Are You A Real Man?

Then drive a rear-drive Camaro all winter. Here’s a quick look at each generation of Chevy’s pony car.

Adam Lowe/TheDrive.com

Traditional wisdom says there’s nothing worse for dashing through the snow than a rear-wheel-drive hoopty with a big V-8 in the nose. Well, sometimes traditional wisdom sucks. You haven’t lived until you’ve passed a four-wheel-drive machine on the outside of a turn in your snow-blowing Camaro. Want to do more than play ditch ping pong? Here’s one hack for each generation of GM’s finest winter hooligan machine. Feel free to mix and match. Bonus points if you go for all six.

First Generation: 1967-1969

The hammer. The early cars are gorgeous, but properly crude. If your machine didn’t come from the factory with a capital P Positraction rear end, you’re going to have a hard time making it out of the driveway. Throw a Positrac differential in and go sideways before our Lord.

Second Generation: 1970-1981

The Camaro endured a pile of changes in 1970, but it remained a bruiser at heart. A bigger leaf-sprung bruiser with stout subframes. A truck in a slinky dress. The good news? If the car’s still rocking its tiny stock wheels and tires, chains are comically cheap. As in $30 cheap. Throw those bad boys on the back and give every Subaru in your neighborhood a red, white, and blue finger as you pass.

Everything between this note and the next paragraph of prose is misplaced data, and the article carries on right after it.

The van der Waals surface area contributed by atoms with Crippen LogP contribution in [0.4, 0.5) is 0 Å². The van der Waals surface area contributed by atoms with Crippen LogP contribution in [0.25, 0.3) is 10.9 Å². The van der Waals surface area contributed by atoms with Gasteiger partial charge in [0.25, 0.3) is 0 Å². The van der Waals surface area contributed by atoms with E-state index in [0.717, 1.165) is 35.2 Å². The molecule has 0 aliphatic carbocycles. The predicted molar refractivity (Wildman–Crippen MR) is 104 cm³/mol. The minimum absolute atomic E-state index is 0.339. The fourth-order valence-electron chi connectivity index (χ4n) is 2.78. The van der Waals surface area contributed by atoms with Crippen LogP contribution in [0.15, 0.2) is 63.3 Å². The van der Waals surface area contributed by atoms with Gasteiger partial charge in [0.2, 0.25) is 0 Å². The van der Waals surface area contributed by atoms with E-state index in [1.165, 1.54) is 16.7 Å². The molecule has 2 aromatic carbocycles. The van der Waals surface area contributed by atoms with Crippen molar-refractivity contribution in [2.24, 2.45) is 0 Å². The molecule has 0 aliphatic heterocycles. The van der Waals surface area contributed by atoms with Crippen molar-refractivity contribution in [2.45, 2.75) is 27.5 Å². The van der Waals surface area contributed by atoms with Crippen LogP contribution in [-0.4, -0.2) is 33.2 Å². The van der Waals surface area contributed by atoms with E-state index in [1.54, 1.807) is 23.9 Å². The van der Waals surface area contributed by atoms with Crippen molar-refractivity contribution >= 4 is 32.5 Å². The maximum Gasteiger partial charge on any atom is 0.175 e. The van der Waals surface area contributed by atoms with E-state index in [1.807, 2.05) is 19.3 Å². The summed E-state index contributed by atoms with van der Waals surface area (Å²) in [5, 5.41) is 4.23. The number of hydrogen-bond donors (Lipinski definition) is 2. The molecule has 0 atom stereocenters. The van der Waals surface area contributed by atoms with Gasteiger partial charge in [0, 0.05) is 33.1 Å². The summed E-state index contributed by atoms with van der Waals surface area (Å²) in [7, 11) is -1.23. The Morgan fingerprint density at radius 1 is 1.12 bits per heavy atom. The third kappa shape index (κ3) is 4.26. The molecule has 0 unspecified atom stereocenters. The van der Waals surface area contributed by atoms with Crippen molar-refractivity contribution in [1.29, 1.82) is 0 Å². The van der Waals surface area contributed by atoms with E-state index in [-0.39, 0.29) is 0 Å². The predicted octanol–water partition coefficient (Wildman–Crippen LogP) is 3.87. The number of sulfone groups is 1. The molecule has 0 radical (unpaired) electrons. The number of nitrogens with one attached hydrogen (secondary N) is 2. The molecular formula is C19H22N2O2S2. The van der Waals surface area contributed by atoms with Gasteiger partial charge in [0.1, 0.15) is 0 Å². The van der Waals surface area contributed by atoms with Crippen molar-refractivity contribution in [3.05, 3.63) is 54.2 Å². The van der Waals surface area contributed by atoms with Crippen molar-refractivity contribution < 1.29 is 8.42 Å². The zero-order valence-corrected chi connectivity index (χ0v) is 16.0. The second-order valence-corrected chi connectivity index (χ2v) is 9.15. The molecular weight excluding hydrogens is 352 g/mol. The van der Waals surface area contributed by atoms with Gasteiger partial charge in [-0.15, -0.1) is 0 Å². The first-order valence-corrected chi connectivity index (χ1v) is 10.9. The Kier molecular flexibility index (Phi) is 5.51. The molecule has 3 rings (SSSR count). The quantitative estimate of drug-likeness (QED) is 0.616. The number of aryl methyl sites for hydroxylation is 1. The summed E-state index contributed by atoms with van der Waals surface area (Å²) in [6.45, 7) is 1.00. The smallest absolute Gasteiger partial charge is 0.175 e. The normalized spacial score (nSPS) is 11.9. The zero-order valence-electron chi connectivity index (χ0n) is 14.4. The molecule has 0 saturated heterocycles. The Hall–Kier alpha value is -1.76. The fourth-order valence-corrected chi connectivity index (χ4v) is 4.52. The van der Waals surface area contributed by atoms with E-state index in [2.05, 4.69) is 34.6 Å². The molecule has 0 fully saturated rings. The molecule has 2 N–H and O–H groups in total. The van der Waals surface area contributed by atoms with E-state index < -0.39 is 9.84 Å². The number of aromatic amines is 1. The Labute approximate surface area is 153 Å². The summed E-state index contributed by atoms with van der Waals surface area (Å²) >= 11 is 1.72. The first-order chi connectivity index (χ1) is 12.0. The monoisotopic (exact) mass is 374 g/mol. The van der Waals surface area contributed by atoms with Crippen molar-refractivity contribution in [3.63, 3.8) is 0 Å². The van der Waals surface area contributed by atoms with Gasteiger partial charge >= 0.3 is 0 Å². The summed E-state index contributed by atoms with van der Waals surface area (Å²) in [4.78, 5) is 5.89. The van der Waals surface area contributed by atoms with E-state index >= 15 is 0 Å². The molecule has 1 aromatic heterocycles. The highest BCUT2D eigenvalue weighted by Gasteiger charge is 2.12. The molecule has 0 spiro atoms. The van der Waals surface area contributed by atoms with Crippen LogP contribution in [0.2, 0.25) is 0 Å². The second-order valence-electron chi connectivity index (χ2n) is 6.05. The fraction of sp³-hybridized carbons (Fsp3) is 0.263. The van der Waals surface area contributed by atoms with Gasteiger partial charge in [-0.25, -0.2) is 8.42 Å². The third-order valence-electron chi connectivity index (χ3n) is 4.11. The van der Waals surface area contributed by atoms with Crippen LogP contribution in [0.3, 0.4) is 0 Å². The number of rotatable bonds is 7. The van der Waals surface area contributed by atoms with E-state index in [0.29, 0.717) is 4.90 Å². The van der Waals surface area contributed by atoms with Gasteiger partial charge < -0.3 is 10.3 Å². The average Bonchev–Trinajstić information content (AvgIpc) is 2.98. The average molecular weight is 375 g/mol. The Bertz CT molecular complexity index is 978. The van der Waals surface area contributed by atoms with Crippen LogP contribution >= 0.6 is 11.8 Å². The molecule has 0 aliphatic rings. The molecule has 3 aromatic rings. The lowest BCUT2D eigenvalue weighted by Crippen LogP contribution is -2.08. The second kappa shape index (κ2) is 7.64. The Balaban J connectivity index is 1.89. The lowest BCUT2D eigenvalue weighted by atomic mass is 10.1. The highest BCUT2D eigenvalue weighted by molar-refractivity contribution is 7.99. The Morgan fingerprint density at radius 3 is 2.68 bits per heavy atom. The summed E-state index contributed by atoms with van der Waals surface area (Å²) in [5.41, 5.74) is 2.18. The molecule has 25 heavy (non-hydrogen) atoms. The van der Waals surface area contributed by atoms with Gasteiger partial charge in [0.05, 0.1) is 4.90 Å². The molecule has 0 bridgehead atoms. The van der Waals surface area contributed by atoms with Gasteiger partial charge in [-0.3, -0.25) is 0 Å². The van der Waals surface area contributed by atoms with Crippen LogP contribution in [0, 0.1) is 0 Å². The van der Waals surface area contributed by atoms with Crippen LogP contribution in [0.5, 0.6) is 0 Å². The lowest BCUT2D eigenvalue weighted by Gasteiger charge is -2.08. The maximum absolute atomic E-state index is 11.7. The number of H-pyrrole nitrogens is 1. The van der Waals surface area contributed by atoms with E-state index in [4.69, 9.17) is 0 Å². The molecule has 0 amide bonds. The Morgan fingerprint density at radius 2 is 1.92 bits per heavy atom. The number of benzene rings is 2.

Third Generation: 1982-1992

What makes the third-gen Camaro a performance car joke makes it a perfectly acceptable snowhound. With less power and more weight than its older siblings, this Camaro is decently suited for dashing through the snow. A set of Nokian Hakkapeliitta C Van studded winter tires should help. They’re good for up to 118 mph, and have a criminal amount of grip. Four-wheel drive? Please.

Fourth Generation: 1993-2001

You’re only as fast as you can see, and early fourth-gen Camaros suffered from some truly abysmal headlights in the fairest of conditions. Throw some snow in the air and you’re out of luck. The solution? A pair of these puppies. With 8200 lumens and a spot/flood light pattern, these pricy LED floodlights will let you see every last detail of the telephone pole you’re about to snuggle up with.

Fifth Generation: 2010-2015

If your fifth-gen Camaro is saddled with an automatic transmission but no remote start, we’ve got good news for you: It’s easy start your car from the comfort of your home. A little internet research will show you how to locate the remote start module and get it wired up and working, keeping you from having to trudge your way through the frozen hellscape of your driveway.

Sixth Generation: 2016-

General Motors gave you a leg up if you own a 2016 Camaro. Flick through the drive modes and you’ll find a Snow/Ice setting. It custom-tailors traction control, throttle mapping, shift points, and stability control to keep the car planted in the slippery stuff. All hail our technological overlords.